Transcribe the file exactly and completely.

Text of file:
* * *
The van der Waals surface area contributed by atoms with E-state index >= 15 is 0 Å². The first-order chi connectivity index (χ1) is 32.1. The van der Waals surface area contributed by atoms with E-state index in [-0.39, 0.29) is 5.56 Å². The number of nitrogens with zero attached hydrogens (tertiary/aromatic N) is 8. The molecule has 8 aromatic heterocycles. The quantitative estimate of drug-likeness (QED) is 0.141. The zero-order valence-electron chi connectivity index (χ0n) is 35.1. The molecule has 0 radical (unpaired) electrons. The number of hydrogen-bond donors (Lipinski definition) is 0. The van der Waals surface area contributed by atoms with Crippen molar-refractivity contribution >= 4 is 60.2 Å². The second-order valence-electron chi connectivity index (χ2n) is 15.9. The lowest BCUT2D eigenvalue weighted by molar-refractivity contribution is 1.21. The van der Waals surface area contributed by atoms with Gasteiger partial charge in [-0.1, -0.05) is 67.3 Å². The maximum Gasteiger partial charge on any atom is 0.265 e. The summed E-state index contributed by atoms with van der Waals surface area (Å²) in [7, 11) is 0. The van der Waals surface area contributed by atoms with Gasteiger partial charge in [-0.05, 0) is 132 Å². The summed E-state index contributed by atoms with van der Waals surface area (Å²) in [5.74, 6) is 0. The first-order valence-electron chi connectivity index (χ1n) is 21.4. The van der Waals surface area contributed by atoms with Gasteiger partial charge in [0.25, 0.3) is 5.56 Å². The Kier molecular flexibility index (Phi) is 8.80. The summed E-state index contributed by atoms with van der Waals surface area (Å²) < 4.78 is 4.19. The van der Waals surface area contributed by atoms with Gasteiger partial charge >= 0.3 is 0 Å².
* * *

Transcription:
The van der Waals surface area contributed by atoms with E-state index >= 15 is 0 Å². The first-order chi connectivity index (χ1) is 32.1. The van der Waals surface area contributed by atoms with E-state index in [-0.39, 0.29) is 5.56 Å². The number of nitrogens with zero attached hydrogens (tertiary/aromatic N) is 8. The molecule has 8 aromatic heterocycles. The quantitative estimate of drug-likeness (QED) is 0.141. The zero-order valence-electron chi connectivity index (χ0n) is 35.1. The molecule has 0 radical (unpaired) electrons. The number of hydrogen-bond donors (Lipinski definition) is 0. The van der Waals surface area contributed by atoms with Crippen molar-refractivity contribution >= 4 is 60.2 Å². The second-order valence-electron chi connectivity index (χ2n) is 15.9. The lowest BCUT2D eigenvalue weighted by molar-refractivity contribution is 1.21. The van der Waals surface area contributed by atoms with Gasteiger partial charge in [-0.1, -0.05) is 67.3 Å². The maximum Gasteiger partial charge on any atom is 0.265 e. The summed E-state index contributed by atoms with van der Waals surface area (Å²) in [7, 11) is 0. The van der Waals surface area contributed by atoms with Gasteiger partial charge in [-0.05, 0) is 132 Å². The summed E-state index contributed by atoms with van der Waals surface area (Å²) in [5.74, 6) is 0. The first-order valence-electron chi connectivity index (χ1n) is 21.4. The van der Waals surface area contributed by atoms with Gasteiger partial charge in [0.25, 0.3) is 5.56 Å². The Kier molecular flexibility index (Phi) is 8.80. The summed E-state index contributed by atoms with van der Waals surface area (Å²) < 4.78 is 4.19. The van der Waals surface area contributed by atoms with Gasteiger partial charge >= 0.3 is 0 Å².